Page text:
As a matter of first impression, the Massachusetts Supreme Judicial Court recently held that self-help discovery may constitute “protected activity” under Massachusetts’ anti-retaliation statute. The decision is contrary to other jurisdictions which do not expressly authorize such self-help discovery.
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In Verdrager v. Mintz, Levin, Cohn, Ferris, Glovsky and Popeo, the Plaintiff (an attorney) brought an action against her law firm alleging that she was discriminated against on the basis of her gender. Prior to her lawsuit, she complained to her superiors that she was being treated differently and demoted on the basis of her gender. Following this internal complaint, Verdrager searched the firm’s document management system for evidence that might prove her claims of gender discrimination. After the firm became aware of Verdrager’s searches, she was terminated “for cause.” Verdrager filed suit alleging discrimination and retaliation under General Laws c. 151B, § 4, which prohibits employers from discriminating against employees on the basis of gender and also prohibits retaliation against employees for engaging in “protected activity,” i.e., activity undertaken “to protest or oppose statutorily prohibited discrimination.”
The Court concluded that an employee’s self-help discovery to support discrimination claims under General Laws c. 151B, § 4, may constitute protected activity under the statute if his or her actions are reasonable considering the totality of the circumstances. In determining the reasonableness, the Court articulated seven factors to consider:
(1) how the employee came into possession of, or access to, the documents;
(2) whether the use or disclosure of the documents unduly disrupts the employer’s business;
(3) the strength of the employee’s expressed reason for copying the document;
(4) what the employee did with the document;
(5) the nature and content of the particular document in order to weigh the strength of the employer’s interest in keeping the document confidential;
(6) whether there is a clearly identified company policy on privacy or confidentiality that the employee’s disclosure has violated;
(7) the broad remedial purposes the Legislature has advanced through laws against discrimination.
These factors were cited from a New Jersey Supreme Court decision, Quinlan v. Curtiss-Wright Corp, where the Court held that stealing documents was subject to anti-retaliation laws, i.e. that an employer could not terminate a Plaintiff for using the documents to pursue her claims for discrimination. In Quinlan, the court held that the removal of documents did not constitute “protected activity” but that the plaintiff’s use of a stolen document during a deposition did constitute “protective activity” because she:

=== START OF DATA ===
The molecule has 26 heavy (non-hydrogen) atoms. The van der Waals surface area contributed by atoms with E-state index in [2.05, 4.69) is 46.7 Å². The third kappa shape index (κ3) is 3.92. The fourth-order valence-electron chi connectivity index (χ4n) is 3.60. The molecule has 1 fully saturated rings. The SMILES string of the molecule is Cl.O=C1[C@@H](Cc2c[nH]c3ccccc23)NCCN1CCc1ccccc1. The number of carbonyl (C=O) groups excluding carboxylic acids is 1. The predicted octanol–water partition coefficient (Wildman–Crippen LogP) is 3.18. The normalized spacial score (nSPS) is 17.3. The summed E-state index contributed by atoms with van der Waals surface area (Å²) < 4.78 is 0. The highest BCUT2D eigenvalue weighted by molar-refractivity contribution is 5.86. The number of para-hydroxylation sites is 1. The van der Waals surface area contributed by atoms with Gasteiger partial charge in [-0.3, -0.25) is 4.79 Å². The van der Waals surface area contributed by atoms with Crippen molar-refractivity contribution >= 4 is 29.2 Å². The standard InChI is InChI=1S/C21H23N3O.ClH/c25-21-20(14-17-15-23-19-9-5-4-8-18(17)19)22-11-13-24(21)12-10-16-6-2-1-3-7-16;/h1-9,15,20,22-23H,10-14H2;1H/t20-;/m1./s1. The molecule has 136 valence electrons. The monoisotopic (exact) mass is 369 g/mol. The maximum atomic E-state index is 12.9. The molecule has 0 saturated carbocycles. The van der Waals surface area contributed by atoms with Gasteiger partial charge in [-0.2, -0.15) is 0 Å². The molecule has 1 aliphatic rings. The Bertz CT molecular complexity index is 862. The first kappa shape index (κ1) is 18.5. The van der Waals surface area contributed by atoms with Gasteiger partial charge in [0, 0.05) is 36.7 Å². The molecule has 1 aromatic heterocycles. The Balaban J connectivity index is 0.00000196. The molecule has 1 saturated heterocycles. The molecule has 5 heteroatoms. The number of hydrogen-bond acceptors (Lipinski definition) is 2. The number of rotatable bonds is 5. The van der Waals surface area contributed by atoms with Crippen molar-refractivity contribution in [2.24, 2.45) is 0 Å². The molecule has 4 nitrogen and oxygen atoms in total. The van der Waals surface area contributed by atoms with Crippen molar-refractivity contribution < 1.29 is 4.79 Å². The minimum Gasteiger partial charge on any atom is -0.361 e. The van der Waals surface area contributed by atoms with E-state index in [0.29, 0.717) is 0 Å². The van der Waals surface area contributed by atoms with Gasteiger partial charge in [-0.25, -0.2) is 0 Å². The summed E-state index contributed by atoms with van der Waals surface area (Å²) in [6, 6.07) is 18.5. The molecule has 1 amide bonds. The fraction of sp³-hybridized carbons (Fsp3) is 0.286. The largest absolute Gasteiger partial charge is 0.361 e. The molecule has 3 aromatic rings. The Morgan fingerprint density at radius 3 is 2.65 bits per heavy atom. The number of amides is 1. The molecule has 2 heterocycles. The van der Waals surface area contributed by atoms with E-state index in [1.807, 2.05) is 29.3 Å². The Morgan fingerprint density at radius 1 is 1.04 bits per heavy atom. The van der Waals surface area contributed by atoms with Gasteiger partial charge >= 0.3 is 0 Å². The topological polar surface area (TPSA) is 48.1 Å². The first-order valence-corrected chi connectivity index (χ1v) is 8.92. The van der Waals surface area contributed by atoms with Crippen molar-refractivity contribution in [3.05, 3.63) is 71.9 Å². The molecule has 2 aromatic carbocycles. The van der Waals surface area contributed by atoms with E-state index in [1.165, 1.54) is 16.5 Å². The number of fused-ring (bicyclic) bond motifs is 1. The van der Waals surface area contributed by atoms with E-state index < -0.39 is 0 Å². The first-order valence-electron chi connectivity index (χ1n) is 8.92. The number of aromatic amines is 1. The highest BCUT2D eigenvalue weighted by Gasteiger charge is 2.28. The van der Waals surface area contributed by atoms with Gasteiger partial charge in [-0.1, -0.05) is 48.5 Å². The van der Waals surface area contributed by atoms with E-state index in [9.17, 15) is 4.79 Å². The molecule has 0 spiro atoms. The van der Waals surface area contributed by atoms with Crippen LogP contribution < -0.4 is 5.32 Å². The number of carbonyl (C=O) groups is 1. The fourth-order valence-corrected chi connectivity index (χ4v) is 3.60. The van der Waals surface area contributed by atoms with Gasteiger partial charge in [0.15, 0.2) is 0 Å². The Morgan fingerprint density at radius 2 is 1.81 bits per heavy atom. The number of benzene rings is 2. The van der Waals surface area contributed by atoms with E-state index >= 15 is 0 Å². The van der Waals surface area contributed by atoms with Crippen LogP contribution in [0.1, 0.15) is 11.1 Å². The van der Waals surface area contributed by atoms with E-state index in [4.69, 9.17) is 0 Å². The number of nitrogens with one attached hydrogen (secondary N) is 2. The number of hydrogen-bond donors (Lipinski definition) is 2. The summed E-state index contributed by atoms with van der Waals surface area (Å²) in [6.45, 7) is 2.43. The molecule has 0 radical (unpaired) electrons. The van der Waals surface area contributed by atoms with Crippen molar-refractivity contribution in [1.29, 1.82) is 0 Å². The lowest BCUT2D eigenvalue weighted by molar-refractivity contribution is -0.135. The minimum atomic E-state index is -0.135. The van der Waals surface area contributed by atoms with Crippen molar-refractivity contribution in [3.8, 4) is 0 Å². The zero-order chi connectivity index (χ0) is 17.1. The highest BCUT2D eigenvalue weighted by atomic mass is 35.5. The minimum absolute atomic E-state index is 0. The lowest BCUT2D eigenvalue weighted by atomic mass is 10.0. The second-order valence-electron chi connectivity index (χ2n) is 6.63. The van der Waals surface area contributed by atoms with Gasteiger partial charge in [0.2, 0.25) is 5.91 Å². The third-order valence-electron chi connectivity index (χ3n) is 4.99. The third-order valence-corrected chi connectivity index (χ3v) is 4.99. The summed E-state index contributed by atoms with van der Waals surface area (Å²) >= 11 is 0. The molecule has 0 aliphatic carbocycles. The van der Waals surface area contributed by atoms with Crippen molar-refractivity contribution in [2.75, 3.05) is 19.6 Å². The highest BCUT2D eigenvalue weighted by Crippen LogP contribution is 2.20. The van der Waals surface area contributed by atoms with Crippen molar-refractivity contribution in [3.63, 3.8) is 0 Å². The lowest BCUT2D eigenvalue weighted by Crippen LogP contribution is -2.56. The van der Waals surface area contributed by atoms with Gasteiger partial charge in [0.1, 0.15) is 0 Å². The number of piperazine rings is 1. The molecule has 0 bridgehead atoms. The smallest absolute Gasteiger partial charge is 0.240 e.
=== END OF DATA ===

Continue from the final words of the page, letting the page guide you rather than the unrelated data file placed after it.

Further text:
“gave it only to her attorneys, it was directly relevant to her claim, she had a colorable basis to believe that the [performance] appraisal would not have been disclosed during discovery, and although the use of that document was clearly upsetting to [the employee who was the subject of the appraisal], … its disclosure did not threaten the operation of the company in any way.”
Despite the Verdrager and Quinlan holdings, and other jurisdictions which take a balanced approach to this issue, there is also a growing body of case law recognizing that, absent limited circumstances, employees do not have the right to self-help discovery, even when it is conducted to support possible claims or lawsuits against the employer. For example, in the Ninth Circuit decision, O’Day v. McDonnell Douglas Helicopter Co., the appellate court held that:
“In balancing an employer’s interest in maintaining a “harmonious and efficient” workplace with the protections of the anti-discrimination laws, we are loathe to provide employees an incentive to rifle through confidential files looking for evidence that might come in handy in later litigation. The opposition clause protects reasonable attempts to contest an employer’s discrimination practices; it is not an insurance policy, a license to flaunt company rules or an invitation to dishonest behavior.”
Similarly, in the context of whistleblower claims, a Virginia district court held that “[b]y no means can the policy fairly be said to authorize disgruntled employees to pilfer a wheelbarrow full of an employer’s proprietary documents in violation of their contract merely because it might help them blow the whistle.” JDS Uniphase Corp. v. Jennings, 473 F. Supp. 2d 697.
There are certainly circumstances where the employer has the right to take action against an employee for theft or other related misconduct. However, given the wide array of potential reasons for taking documents, the laws that might be implicated, and the types employer policies that may be involved, this is an issue that requires detailed case-by-case analysis. Employers, especially those with a national presence in multiple jurisdictions, should be careful in implementing policies and taking adverse employment actions against employees in these types of circumstances. At minimum, such instances should be thoroughly investigated by the employer, considering any computer usage/document policies and the laws that might apply. Any adverse employment action should also be taken promptly after an investigation, as to lessen the likelihood that the action will be viewed as retaliatory.